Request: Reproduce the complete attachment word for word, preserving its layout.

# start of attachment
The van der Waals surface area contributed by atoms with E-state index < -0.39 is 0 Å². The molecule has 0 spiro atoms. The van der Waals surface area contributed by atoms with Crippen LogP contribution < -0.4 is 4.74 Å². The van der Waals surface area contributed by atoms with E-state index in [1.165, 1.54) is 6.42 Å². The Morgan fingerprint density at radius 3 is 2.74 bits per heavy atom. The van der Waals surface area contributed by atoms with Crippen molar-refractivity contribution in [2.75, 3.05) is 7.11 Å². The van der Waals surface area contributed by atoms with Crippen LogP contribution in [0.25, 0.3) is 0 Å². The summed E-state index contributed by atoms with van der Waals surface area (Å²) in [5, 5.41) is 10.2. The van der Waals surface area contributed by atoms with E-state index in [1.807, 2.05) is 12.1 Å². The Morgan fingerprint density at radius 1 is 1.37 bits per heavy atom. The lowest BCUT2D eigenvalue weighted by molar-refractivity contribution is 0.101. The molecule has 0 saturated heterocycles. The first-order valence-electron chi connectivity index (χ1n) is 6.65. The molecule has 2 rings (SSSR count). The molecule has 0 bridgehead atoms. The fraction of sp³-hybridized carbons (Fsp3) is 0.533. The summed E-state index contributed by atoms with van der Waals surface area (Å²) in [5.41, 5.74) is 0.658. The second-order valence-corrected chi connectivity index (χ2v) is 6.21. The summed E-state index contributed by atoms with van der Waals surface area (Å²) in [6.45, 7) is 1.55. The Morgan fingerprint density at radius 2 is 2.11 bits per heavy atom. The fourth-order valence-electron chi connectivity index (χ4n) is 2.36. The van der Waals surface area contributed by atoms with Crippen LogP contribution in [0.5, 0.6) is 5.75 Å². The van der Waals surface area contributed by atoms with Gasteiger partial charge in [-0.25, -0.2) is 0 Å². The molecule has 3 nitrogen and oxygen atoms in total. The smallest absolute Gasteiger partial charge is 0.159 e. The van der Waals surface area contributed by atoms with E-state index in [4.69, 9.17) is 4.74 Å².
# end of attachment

The van der Waals surface area contributed by atoms with E-state index < -0.39 is 0 Å². The molecule has 0 spiro atoms. The van der Waals surface area contributed by atoms with Crippen LogP contribution < -0.4 is 4.74 Å². The van der Waals surface area contributed by atoms with E-state index in [1.165, 1.54) is 6.42 Å². The Morgan fingerprint density at radius 3 is 2.74 bits per heavy atom. The van der Waals surface area contributed by atoms with Crippen molar-refractivity contribution in [2.75, 3.05) is 7.11 Å². The van der Waals surface area contributed by atoms with Crippen LogP contribution in [0.25, 0.3) is 0 Å². The summed E-state index contributed by atoms with van der Waals surface area (Å²) in [5, 5.41) is 10.2. The van der Waals surface area contributed by atoms with E-state index in [1.807, 2.05) is 12.1 Å². The Morgan fingerprint density at radius 1 is 1.37 bits per heavy atom. The lowest BCUT2D eigenvalue weighted by molar-refractivity contribution is 0.101. The molecule has 0 saturated heterocycles. The first-order valence-electron chi connectivity index (χ1n) is 6.65. The molecule has 2 rings (SSSR count). The molecule has 0 bridgehead atoms. The fraction of sp³-hybridized carbons (Fsp3) is 0.533. The summed E-state index contributed by atoms with van der Waals surface area (Å²) in [5.41, 5.74) is 0.658. The second-order valence-corrected chi connectivity index (χ2v) is 6.21. The summed E-state index contributed by atoms with van der Waals surface area (Å²) in [6.45, 7) is 1.55. The Morgan fingerprint density at radius 2 is 2.11 bits per heavy atom. The fourth-order valence-electron chi connectivity index (χ4n) is 2.36. The van der Waals surface area contributed by atoms with Crippen LogP contribution in [0.5, 0.6) is 5.75 Å². The van der Waals surface area contributed by atoms with Gasteiger partial charge in [-0.25, -0.2) is 0 Å². The molecule has 3 nitrogen and oxygen atoms in total. The smallest absolute Gasteiger partial charge is 0.159 e. The van der Waals surface area contributed by atoms with E-state index in [4.69, 9.17) is 4.74 Å².